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Tuesday, May 17 • 11:45am - 12:00pm
(Objects) The Use of Gums and Resins in Archaeology and Microchemical Tests for their Identification

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A survey of approximately 150 artifacts with resinous materials or residues at the Arizona State Museum were characterized using multiple techniques including UV examination, micro-chemical tests, and Fourier transform infrared spectroscopy (FTIR). A special focus was placed on micro-chemical testing, which is an invaluable tool in conservation as often analytical instrumentation is not available. Especially useful was a reevaluation of the o-toluidine test, which can distinguish between gum/mucilage and starch. A new test was developed to confirm the presence of unprocessed lac based on the color change of dyes in the resin in the presence of alkali. The study identified problems encountered with each technique that may lead to misidentification. As part of a Save America’s Treasure Grant, basketry, sandals, wood artifacts, bows, arrows, textiles, cordage, vegetal artifacts, and botanical specimens representing 2000 years in the US Southwest were identified. Those with resinous material were selected for further examination and analysis. The peoples of the southwest used a variety of organic materials including pine resin, plant carbohydrates such as mesquite gum and mucilage prepared from cacti flesh and roots, and creosote lac (a resin exuded from the insect Laccifer larrea that is similar in composition to shellac). This study found that resinous materials are often misidentified and the terminology is inconsistent in the archaeological, ethnological and ethnobotanical literature. Consequently, museum records are often erroneous. Results from the collaborative work of conservators and conservation scientists identified regional differences in the use of various gums and resins. These differences reflect different environmental regions. Also, there is evidence that cultural groups within the regions utilized and processed resinous materials in different ways possibly reflecting cultural traditions or trade.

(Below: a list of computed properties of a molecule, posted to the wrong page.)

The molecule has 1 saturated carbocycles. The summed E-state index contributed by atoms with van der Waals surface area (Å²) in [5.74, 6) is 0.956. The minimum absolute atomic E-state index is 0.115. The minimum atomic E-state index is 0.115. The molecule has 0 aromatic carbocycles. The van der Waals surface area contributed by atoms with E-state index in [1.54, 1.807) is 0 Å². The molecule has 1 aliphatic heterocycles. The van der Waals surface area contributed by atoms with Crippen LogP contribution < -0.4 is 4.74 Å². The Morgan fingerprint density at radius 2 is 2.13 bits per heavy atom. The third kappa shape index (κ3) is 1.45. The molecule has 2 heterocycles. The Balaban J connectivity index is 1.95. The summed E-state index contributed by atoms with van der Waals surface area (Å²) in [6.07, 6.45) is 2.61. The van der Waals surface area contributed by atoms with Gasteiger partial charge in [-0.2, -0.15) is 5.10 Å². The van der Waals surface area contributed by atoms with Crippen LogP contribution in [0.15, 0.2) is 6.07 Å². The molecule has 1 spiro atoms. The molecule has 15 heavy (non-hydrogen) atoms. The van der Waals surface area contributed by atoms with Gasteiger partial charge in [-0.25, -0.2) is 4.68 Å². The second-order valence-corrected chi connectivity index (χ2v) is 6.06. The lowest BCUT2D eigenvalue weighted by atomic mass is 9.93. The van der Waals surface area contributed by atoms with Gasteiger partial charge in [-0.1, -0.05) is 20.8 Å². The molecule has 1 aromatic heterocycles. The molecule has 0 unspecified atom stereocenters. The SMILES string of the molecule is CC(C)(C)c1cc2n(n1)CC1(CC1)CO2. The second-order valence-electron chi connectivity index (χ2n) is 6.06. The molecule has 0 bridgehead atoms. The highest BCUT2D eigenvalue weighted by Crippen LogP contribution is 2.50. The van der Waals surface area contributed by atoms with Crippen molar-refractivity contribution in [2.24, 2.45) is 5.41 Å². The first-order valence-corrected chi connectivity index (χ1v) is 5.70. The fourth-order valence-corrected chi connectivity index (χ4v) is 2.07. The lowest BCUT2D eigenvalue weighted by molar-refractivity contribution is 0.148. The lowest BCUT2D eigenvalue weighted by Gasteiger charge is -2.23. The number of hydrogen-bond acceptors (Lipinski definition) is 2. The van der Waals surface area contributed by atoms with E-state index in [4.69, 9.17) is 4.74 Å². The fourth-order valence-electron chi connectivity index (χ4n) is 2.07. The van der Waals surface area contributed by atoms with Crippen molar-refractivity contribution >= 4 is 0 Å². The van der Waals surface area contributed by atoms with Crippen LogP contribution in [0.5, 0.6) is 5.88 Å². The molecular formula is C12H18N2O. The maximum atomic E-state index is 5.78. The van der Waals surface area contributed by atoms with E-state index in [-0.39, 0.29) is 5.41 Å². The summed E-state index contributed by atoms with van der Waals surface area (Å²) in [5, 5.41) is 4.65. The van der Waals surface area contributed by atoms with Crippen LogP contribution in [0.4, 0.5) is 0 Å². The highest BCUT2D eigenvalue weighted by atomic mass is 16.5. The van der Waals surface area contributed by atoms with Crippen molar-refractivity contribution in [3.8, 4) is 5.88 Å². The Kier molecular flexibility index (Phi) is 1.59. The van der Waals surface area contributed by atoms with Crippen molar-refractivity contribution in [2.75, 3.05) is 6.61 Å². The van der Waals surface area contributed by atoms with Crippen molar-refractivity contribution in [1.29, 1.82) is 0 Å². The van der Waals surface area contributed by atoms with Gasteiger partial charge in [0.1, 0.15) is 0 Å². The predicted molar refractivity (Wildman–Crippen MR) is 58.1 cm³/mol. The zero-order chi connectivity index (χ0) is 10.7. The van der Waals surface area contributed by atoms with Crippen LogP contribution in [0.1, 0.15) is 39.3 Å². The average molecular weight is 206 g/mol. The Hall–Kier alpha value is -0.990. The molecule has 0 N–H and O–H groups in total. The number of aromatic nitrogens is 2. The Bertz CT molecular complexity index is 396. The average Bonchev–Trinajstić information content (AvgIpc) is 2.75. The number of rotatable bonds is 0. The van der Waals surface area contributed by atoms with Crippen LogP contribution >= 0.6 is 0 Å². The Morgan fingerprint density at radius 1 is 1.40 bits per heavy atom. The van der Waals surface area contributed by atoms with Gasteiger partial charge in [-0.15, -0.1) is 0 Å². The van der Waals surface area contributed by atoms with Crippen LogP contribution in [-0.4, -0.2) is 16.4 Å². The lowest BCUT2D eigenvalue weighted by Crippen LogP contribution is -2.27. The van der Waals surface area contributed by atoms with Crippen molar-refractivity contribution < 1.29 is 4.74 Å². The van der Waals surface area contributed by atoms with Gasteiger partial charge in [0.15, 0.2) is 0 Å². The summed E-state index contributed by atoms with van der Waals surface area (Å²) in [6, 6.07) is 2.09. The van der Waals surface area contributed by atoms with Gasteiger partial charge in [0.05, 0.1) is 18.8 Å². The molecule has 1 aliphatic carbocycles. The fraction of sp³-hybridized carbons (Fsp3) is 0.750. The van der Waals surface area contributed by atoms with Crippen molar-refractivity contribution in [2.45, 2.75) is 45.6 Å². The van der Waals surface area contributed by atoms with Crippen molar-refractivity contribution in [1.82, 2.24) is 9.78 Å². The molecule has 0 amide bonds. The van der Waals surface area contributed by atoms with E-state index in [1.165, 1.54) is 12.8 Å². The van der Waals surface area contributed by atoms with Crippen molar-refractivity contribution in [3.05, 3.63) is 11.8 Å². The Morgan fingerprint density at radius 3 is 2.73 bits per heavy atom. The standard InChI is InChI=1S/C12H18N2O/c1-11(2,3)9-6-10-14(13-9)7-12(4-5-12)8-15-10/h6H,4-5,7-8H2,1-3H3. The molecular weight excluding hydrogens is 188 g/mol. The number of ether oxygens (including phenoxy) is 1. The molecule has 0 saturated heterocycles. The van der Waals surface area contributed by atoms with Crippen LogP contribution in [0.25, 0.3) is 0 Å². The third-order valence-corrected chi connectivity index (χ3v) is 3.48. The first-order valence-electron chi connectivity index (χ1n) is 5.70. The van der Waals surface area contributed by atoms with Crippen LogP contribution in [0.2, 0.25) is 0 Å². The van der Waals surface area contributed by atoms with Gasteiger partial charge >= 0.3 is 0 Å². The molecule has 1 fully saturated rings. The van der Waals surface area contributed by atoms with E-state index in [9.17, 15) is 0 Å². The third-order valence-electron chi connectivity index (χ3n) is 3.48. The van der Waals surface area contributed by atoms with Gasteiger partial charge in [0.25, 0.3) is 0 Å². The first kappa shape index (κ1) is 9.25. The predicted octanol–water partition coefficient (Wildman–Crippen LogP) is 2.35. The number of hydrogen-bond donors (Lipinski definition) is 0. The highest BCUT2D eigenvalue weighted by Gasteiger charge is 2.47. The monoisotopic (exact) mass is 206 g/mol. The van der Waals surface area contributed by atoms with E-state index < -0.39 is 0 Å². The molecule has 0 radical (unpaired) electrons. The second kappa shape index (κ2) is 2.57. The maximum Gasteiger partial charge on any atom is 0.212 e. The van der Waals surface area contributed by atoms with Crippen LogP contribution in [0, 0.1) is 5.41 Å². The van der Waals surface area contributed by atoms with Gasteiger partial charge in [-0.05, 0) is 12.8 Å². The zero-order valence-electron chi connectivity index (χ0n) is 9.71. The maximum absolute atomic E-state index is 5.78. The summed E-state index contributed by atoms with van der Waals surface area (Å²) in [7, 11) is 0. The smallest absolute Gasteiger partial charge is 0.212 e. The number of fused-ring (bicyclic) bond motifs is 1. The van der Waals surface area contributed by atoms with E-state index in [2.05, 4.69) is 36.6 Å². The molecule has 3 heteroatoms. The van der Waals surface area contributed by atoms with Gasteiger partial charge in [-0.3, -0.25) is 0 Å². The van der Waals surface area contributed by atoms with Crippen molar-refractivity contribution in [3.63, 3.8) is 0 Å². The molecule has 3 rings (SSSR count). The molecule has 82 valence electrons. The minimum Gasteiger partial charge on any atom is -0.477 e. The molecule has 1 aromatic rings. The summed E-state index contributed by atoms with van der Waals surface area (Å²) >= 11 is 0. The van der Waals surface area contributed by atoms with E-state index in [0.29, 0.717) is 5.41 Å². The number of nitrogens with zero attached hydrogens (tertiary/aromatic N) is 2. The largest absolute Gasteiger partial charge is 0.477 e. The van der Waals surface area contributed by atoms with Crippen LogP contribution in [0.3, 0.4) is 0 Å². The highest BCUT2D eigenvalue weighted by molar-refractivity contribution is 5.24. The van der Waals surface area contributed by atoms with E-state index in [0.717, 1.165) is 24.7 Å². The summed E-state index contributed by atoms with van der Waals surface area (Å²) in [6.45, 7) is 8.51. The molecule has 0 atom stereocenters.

Speakers
avatar for Christina Bisulca

Christina Bisulca

Research Specialist, Arizona State Museum
CHRISTINA BISULCA has a BA in chemistry and art history (Rutgers University, 1999), a MS in objects conservation (Winterthur/ University of Delaware Program in Art Conservation, 2005), and a PhD in Materials Science and Engineering as part of the program in Heritage Conservation Science... Read More →
avatar for Marilen Pool

Marilen Pool

Project Conservator, Arizona State Museum
Marilen Pool is an Objects Conservator specializing in ethnographic and archaeological artifacts.  She is currently working as the Project Conservator on the IMLS funded “Conservation of Southwest Ceramic Vessels” phase of the Pottery Project.  She has worked previously in the... Read More →


Tuesday May 17, 2016 11:45am - 12:00pm EDT
Room 710 B